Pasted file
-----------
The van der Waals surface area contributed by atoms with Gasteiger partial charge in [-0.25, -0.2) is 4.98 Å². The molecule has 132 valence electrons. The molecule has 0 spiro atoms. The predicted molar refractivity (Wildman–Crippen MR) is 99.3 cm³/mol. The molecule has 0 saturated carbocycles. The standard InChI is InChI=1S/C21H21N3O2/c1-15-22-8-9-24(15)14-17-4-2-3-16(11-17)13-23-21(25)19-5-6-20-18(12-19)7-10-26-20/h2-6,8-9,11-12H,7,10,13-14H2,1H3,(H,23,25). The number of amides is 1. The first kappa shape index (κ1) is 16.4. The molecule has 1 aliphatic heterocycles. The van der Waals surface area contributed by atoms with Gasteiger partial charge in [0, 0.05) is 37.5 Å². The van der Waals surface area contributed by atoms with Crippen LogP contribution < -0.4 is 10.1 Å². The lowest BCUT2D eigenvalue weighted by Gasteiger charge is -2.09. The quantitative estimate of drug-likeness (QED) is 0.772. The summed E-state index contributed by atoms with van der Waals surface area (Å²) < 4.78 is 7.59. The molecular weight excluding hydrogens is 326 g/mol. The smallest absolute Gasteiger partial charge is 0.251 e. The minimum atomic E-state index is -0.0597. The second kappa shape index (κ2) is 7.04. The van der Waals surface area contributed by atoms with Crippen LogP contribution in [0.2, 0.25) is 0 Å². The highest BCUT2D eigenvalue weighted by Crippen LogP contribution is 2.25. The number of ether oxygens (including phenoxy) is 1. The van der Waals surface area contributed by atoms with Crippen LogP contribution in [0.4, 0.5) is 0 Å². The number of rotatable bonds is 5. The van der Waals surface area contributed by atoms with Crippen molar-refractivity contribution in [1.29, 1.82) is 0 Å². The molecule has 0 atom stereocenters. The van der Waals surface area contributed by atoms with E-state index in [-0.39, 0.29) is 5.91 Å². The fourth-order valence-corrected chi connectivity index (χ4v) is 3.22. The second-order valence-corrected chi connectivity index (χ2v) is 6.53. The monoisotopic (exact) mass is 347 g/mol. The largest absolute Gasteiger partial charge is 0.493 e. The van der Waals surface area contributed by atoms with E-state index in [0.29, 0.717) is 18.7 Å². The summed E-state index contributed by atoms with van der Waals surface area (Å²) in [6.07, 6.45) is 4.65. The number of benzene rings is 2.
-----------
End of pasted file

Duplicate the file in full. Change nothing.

The van der Waals surface area contributed by atoms with Gasteiger partial charge in [-0.25, -0.2) is 4.98 Å². The molecule has 132 valence electrons. The molecule has 0 spiro atoms. The predicted molar refractivity (Wildman–Crippen MR) is 99.3 cm³/mol. The molecule has 0 saturated carbocycles. The standard InChI is InChI=1S/C21H21N3O2/c1-15-22-8-9-24(15)14-17-4-2-3-16(11-17)13-23-21(25)19-5-6-20-18(12-19)7-10-26-20/h2-6,8-9,11-12H,7,10,13-14H2,1H3,(H,23,25). The number of amides is 1. The first kappa shape index (κ1) is 16.4. The molecule has 1 aliphatic heterocycles. The van der Waals surface area contributed by atoms with Gasteiger partial charge in [0, 0.05) is 37.5 Å². The van der Waals surface area contributed by atoms with Crippen LogP contribution < -0.4 is 10.1 Å². The lowest BCUT2D eigenvalue weighted by Gasteiger charge is -2.09. The quantitative estimate of drug-likeness (QED) is 0.772. The summed E-state index contributed by atoms with van der Waals surface area (Å²) < 4.78 is 7.59. The molecular weight excluding hydrogens is 326 g/mol. The smallest absolute Gasteiger partial charge is 0.251 e. The minimum atomic E-state index is -0.0597. The second kappa shape index (κ2) is 7.04. The van der Waals surface area contributed by atoms with Crippen LogP contribution in [0.2, 0.25) is 0 Å². The highest BCUT2D eigenvalue weighted by Crippen LogP contribution is 2.25. The number of ether oxygens (including phenoxy) is 1. The van der Waals surface area contributed by atoms with Crippen LogP contribution in [0.4, 0.5) is 0 Å². The number of rotatable bonds is 5. The van der Waals surface area contributed by atoms with Crippen molar-refractivity contribution in [1.29, 1.82) is 0 Å². The molecule has 0 atom stereocenters. The van der Waals surface area contributed by atoms with E-state index in [-0.39, 0.29) is 5.91 Å². The fourth-order valence-corrected chi connectivity index (χ4v) is 3.22. The second-order valence-corrected chi connectivity index (χ2v) is 6.53. The monoisotopic (exact) mass is 347 g/mol. The largest absolute Gasteiger partial charge is 0.493 e. The van der Waals surface area contributed by atoms with E-state index in [0.29, 0.717) is 18.7 Å². The summed E-state index contributed by atoms with van der Waals surface area (Å²) in [6.07, 6.45) is 4.65. The number of benzene rings is 2.